Traces of sacrifice remained in the customs of the Highlands, too. The men of the community would gather and, with nine varieties of magical wood, ritually strike the spark for the need fire, tein eigin. Then flat, round oaten cakes called bannocks were broken into sections and distributed. The man who received the section marked with soot or charcoal was subjected to a mock execution or sacrifice.
Later on, the animals were driven through the need fire to bless them against ill and harm for the coming year.
Fire was thought to come from the sun. Both sun and fire were power. When the sun shone on water, the power transferred to the water and could be accessed by humans who washed in the water or drank it or threw it on animals, places, and things. The power of the sunand other magical powerwas thought to be very strong at Bealtaine. Thus, being the first to wash in a well at dawn on Bealtaine meant you got the full power transmitted by the feast-day sun. On the other hand, someone who wished you harm could pervert the power by getting to your well before you and using the dawn-blessed water in a malicious spell. For this reason, many farmers stood watch at their wells all night on May Eve.
Local wells would lose their power after the first use on Bealtaine morn, but special holy wells whose power was thought to be greatest at Bealtaine would service many devotees. MacNeill tells of farmers driving their herds to the City Well all night so that the animals could drink from the well at dawn. Many families would gather at the well and use it that day. According to Danaher, this grand gathering was later modified: a farmer attended the well at dawn, filled a bottle or two, and took the water home to sprinkle a blessing on the animals.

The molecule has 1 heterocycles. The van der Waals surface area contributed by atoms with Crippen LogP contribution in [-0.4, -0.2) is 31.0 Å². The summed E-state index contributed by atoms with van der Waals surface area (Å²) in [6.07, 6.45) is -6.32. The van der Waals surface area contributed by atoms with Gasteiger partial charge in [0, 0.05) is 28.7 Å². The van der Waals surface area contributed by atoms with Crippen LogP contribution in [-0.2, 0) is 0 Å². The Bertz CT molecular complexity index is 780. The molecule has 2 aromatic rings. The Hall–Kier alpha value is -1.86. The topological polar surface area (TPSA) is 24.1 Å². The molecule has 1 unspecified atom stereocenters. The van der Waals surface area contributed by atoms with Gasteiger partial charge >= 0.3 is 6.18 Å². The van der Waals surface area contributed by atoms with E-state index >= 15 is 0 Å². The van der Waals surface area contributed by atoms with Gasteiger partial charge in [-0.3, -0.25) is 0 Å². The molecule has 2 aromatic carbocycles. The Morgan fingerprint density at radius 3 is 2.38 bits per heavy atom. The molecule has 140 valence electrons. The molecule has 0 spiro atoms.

Dew played a similar role. Washing the face in the dew of Bealtaine morn was thought to be effective against aging. Often dew was collected in the first weeks of May, bottled, and kept for the rest of the year for use in healing. One could gather it with the hands, drag a linen cloth through the grass, or even drag a rope or cord to soak up the precious moisture.
The malicious also employed dew by collecting it from the fields of those they planned to target.
But the wise and wary knew how to guard against those who would bring ill luck or steal the "profit" of ones milking or churning. Before dusk, yellow flowers such as primroses and buttercups would be gathered and, with the branches of trees like the mountain ash (rowan), hung across the outside door and window sills. Glowing like little suns among the greenery, the flowers would also be scattered as protective amulets along the path to the wells, across the door of the byre, and anywhere else thought to need protection. Made into little nosegays, they might be tied to horses bridles or cattles tails. The following are further photos of the mountain ash: